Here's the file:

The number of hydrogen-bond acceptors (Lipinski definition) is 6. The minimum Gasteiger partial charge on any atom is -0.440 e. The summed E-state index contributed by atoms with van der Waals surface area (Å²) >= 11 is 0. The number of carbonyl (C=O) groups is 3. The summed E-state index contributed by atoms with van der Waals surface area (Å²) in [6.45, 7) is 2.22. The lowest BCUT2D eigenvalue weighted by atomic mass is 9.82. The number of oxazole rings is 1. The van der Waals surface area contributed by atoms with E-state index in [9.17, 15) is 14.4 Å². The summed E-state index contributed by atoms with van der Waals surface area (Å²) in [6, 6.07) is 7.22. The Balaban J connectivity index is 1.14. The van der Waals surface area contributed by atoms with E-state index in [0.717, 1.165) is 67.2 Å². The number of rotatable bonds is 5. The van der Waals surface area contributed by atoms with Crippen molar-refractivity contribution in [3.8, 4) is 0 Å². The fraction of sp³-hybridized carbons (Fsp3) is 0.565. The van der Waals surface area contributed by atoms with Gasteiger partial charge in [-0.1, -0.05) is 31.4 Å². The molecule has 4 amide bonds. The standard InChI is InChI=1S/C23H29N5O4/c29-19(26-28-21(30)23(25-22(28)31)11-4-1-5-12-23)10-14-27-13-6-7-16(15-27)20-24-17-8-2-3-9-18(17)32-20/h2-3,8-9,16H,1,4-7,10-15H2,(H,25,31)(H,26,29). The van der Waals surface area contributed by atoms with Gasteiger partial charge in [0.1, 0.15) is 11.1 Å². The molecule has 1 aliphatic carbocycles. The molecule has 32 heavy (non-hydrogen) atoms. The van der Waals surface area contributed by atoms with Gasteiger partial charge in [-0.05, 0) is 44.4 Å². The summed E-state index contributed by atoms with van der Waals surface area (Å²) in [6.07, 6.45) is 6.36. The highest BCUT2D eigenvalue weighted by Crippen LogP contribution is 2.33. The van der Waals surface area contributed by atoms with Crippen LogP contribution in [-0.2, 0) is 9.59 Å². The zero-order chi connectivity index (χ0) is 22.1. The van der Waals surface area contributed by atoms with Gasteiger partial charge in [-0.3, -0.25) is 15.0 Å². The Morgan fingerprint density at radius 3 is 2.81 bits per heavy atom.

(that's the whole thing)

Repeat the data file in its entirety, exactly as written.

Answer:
The number of hydrogen-bond acceptors (Lipinski definition) is 6. The minimum Gasteiger partial charge on any atom is -0.440 e. The summed E-state index contributed by atoms with van der Waals surface area (Å²) >= 11 is 0. The number of carbonyl (C=O) groups is 3. The summed E-state index contributed by atoms with van der Waals surface area (Å²) in [6.45, 7) is 2.22. The lowest BCUT2D eigenvalue weighted by atomic mass is 9.82. The number of oxazole rings is 1. The van der Waals surface area contributed by atoms with E-state index in [9.17, 15) is 14.4 Å². The summed E-state index contributed by atoms with van der Waals surface area (Å²) in [6, 6.07) is 7.22. The Balaban J connectivity index is 1.14. The van der Waals surface area contributed by atoms with E-state index in [0.717, 1.165) is 67.2 Å². The number of rotatable bonds is 5. The van der Waals surface area contributed by atoms with Crippen molar-refractivity contribution in [3.8, 4) is 0 Å². The fraction of sp³-hybridized carbons (Fsp3) is 0.565. The van der Waals surface area contributed by atoms with Gasteiger partial charge in [-0.1, -0.05) is 31.4 Å². The molecule has 4 amide bonds. The standard InChI is InChI=1S/C23H29N5O4/c29-19(26-28-21(30)23(25-22(28)31)11-4-1-5-12-23)10-14-27-13-6-7-16(15-27)20-24-17-8-2-3-9-18(17)32-20/h2-3,8-9,16H,1,4-7,10-15H2,(H,25,31)(H,26,29). The van der Waals surface area contributed by atoms with Gasteiger partial charge in [0.1, 0.15) is 11.1 Å². The molecule has 1 aliphatic carbocycles. The molecule has 32 heavy (non-hydrogen) atoms. The van der Waals surface area contributed by atoms with Gasteiger partial charge in [-0.05, 0) is 44.4 Å². The summed E-state index contributed by atoms with van der Waals surface area (Å²) in [6.07, 6.45) is 6.36. The highest BCUT2D eigenvalue weighted by Crippen LogP contribution is 2.33. The van der Waals surface area contributed by atoms with Crippen LogP contribution in [-0.2, 0) is 9.59 Å². The zero-order chi connectivity index (χ0) is 22.1. The van der Waals surface area contributed by atoms with Gasteiger partial charge in [-0.3, -0.25) is 15.0 Å². The Morgan fingerprint density at radius 3 is 2.81 bits per heavy atom.